nt-string: The missing Windows string types for Rust
This release was not planned. I actually wanted to write a parser for Windows apiset DLLs, but quickly found myself implementing the umpteenth string type to handle Windows UTF-16 characters. After having done that work once for nt-hive and another time for ntfs, it was time to refactor the common parts into a crate and make it usable in a wider context.
However, I was still missing two important parts:
UNICODE_STRINGtype, which has been widely used by the Windows kernel team and also spilled over to some user-mode APIs.
A type to work with serialized UTF-16 Little-Endian strings, requiring no allocations or prior conversions to other string types. With UTF-16 being the omnipresent character encoding in Windows, my ntfs crate already needed that, and my upcoming nt-apiset crate will as well.
What is a
UNICODE_STRING type was designed for the C programming language, which only knows about NUL-terminated buffers of characters.
To determine the length of such a buffer, you need to iterate over all characters until finding the NUL.
It gets worse:
A classic buffer overflow occurs if the buffer contains no NUL, but an algorithm attempts to find it anyway.
To overcome these performance and security hazards,
UNICODE_STRINGs consist of a buffer, a buffer capacity (“maximum length”), and a field to indicate the actually used length:
typedef struct _UNICODE_STRING
Determining length and capacity is now as simple as querying the corresponding fields.
This crate makes
UNICODE_STRING a first-class Rust citizen.
You get 3 Rust types to handle references (
NtUnicodeStr), mutable references (
NtUnicodeStrMut), and owned strings (
NtUnicodeString), which look and feel just like Rust’s standard
&mut str, and
All my implemented methods are fallible and supposed to never panic.
The only exception are allocations and traits like
Add, where Rust currently does not provide fallible alternatives.
To NUL or not to NUL?
During my years in the Windows developer community, I discovered several string types where the terminating NUL character is optional.
One example are strings in compiled program resources, and
UNICODE_STRING is another such example.
However, this didn’t stop the broader developer community from treating these types as NUL-terminated strings.
If their empirical tests on 1 or 2 strings showed that they end with a NUL terminator, they were simply handled like regular C strings from now on.
And unless you bothered to read the documentation, the
Buffer field of
UNICODE_STRING with its
PWSTR type looks exactly like any other C wide-string.
The C type definition cannot express whether a string is NUL-terminated or not.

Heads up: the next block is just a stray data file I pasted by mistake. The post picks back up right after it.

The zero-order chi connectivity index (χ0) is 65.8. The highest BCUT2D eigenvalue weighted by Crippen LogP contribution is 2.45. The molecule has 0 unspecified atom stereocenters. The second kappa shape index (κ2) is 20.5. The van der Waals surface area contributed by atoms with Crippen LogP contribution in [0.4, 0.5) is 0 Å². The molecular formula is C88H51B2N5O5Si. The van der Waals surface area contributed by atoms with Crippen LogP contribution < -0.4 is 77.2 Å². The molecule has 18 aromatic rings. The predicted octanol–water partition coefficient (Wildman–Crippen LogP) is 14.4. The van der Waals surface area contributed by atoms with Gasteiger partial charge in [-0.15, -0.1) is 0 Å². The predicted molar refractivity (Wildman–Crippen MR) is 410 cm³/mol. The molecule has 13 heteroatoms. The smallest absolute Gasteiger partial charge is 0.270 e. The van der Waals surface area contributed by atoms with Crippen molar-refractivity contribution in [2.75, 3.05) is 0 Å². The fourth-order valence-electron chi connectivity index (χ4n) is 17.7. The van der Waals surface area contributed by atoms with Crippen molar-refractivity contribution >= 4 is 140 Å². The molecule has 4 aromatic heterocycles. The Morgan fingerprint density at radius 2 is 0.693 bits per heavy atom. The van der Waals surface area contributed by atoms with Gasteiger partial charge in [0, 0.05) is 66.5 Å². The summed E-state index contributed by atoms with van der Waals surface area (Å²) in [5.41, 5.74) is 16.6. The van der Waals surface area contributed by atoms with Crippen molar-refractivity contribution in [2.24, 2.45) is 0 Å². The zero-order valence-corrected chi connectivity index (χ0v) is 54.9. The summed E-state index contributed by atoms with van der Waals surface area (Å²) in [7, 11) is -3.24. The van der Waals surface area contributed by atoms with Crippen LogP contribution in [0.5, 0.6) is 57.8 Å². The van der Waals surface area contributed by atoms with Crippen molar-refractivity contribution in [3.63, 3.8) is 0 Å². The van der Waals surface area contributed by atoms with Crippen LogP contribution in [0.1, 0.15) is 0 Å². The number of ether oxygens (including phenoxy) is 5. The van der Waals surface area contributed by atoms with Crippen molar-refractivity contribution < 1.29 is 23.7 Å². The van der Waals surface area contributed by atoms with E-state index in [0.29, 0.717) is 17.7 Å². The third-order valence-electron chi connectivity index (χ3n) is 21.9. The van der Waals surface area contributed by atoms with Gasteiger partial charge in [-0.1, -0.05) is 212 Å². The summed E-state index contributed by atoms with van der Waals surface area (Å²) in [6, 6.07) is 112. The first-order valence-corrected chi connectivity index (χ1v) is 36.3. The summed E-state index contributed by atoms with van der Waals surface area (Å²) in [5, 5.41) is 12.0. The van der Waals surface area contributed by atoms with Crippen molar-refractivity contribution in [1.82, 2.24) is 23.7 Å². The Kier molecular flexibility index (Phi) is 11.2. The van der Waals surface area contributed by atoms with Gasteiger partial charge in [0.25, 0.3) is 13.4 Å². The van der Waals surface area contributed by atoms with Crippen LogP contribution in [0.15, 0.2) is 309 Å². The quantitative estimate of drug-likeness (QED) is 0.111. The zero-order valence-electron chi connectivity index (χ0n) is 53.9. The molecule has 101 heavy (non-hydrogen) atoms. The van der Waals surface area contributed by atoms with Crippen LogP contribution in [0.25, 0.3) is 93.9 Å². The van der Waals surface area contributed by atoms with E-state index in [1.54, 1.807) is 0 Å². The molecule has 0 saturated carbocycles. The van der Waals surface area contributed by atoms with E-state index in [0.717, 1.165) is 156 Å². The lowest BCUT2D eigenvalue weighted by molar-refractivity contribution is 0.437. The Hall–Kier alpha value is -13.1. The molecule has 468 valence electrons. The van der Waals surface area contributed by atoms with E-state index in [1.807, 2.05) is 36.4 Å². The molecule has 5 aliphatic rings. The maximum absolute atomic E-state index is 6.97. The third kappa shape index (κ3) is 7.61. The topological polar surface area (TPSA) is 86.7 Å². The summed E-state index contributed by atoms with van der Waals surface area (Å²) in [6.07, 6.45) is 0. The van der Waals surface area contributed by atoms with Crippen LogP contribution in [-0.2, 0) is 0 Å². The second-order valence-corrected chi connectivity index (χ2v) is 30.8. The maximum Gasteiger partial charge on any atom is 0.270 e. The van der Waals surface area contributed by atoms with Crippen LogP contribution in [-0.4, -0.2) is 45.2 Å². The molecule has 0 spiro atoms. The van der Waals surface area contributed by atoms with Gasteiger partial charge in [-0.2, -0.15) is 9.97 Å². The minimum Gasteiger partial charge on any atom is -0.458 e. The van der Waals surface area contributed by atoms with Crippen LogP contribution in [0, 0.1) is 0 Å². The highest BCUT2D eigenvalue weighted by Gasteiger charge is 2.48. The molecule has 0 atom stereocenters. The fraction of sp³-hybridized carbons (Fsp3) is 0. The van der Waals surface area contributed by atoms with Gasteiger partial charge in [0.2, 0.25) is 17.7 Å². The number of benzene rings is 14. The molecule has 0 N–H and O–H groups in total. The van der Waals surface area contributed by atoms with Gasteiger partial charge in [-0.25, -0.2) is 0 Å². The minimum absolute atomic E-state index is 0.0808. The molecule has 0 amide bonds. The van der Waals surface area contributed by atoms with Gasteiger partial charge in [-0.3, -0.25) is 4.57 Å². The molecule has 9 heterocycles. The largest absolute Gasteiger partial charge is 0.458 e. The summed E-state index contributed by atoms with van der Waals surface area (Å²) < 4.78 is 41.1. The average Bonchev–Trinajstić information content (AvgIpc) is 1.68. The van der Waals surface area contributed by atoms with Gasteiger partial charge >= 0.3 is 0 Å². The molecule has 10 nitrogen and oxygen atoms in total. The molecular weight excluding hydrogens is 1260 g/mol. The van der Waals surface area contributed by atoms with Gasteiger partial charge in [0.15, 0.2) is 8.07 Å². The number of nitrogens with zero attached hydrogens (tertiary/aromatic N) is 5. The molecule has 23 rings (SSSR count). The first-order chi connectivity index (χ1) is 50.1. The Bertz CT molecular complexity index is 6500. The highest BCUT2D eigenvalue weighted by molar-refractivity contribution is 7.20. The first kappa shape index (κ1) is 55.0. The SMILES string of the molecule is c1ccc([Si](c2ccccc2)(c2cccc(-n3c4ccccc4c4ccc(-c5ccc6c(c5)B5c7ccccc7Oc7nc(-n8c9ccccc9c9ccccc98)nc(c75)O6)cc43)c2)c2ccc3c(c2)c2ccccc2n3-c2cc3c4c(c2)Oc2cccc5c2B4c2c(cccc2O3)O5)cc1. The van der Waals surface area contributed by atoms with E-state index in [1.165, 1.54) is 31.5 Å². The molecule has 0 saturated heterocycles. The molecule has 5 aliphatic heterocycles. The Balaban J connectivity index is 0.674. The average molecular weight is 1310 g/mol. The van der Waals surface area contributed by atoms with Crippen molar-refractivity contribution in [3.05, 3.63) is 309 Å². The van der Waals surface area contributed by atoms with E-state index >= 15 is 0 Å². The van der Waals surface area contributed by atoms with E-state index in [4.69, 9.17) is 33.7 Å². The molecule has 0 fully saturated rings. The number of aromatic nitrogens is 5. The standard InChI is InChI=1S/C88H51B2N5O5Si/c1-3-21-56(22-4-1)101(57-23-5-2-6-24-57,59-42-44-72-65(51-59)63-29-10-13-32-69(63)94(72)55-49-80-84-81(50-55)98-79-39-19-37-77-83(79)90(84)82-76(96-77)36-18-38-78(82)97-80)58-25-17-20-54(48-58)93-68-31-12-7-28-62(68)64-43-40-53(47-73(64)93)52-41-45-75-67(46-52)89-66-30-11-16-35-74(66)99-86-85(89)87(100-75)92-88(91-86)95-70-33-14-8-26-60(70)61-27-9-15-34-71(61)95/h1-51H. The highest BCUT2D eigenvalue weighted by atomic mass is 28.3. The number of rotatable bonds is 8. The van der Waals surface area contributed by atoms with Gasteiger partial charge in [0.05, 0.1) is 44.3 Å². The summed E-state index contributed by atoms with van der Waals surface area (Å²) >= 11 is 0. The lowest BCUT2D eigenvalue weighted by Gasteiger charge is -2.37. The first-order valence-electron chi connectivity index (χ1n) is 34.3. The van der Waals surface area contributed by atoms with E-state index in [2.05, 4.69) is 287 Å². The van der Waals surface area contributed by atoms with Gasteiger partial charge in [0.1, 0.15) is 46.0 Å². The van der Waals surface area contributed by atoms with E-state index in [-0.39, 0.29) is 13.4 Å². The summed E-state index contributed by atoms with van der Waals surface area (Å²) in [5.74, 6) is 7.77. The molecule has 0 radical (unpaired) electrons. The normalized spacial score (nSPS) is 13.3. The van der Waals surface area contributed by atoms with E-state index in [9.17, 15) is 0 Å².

My Rust implementation of
UNICODE_STRING wouldn’t need to care about that.
When exposing the string to the user, it always takes the
length field into account and doesn’t consider NUL terminators.
The internal buffer is hidden from the user to prevent any incorrect usage.
But what happens when we’re interfacing with the C world?
UNICODE_STRING will most likely be passed to C code at some point, or you hardly had a reason to use
UNICODE_STRING at all.
I wanted to be on the safe side here.
Whenever possible, my implementation of
UNICODE_STRING allocates one more byte to NUL-terminate its internal buffer.
No matter if your C application knows how to handle
UNICODE_STRINGs or if it mistakenly treats it as a C string, you will be fine either way.
Enough said, let’s have some code to show you that these string types work just like any other string types in Rust:
let mut string = NtUnicodeString::try_from("Hello! ")?;
let abc = NtUnicodeString::try_from_u16(&[b'A' as u16, b'B' as u16, b'C' as u16])?;
let de = NtUnicodeString::try_from_u16_until_nul(&[b'D' as u16, b'E' as u16, 0])?;
let fgh = NtUnicodeString::try_from(u16cstr!("FGH"))?;
let ijk = NtUnicodeString::try_from(u16str!("IJK"))?;
UNICODE_STRINGs can be created at compile-time.
This provides strings with a
'static lifetime and saves a UTF-16 conversion at runtime:
const MY_CONSTANT_STRING: NtUnicodeStr<'static> = nt_unicode_str!("Hi!");
A picture says more than a thousand words, so here is the obligatory WinDbg screenshot that confirms the compatibility of my implementation with the original
And what about the other type?
I promised two types with this crate, and the other one is in no way less important.
U16StrLe takes a byte buffer and interprets it as UTF-16 codepoints stored in little-endian byte order.
I chose this name because it nicely fits with the
U16Str types of the widestring crate.
Even though you will often convert a
U16StrLe to another string type, it serves two purposes:
Parsing a byte buffer containing a serialized UTF-16 string, and returning that string without an allocation.
I do this a lot in ntfs, I will need it again in my apiset DLL parser, and I can imagine lots of other scenarios.
Comparing, checking for equality, and printing such strings.
No need for a conversion here, this can be done directly and without allocations.
I hope you find my new crate as useful as I do. Feedback is always welcome and my contact details are in the upper right corner.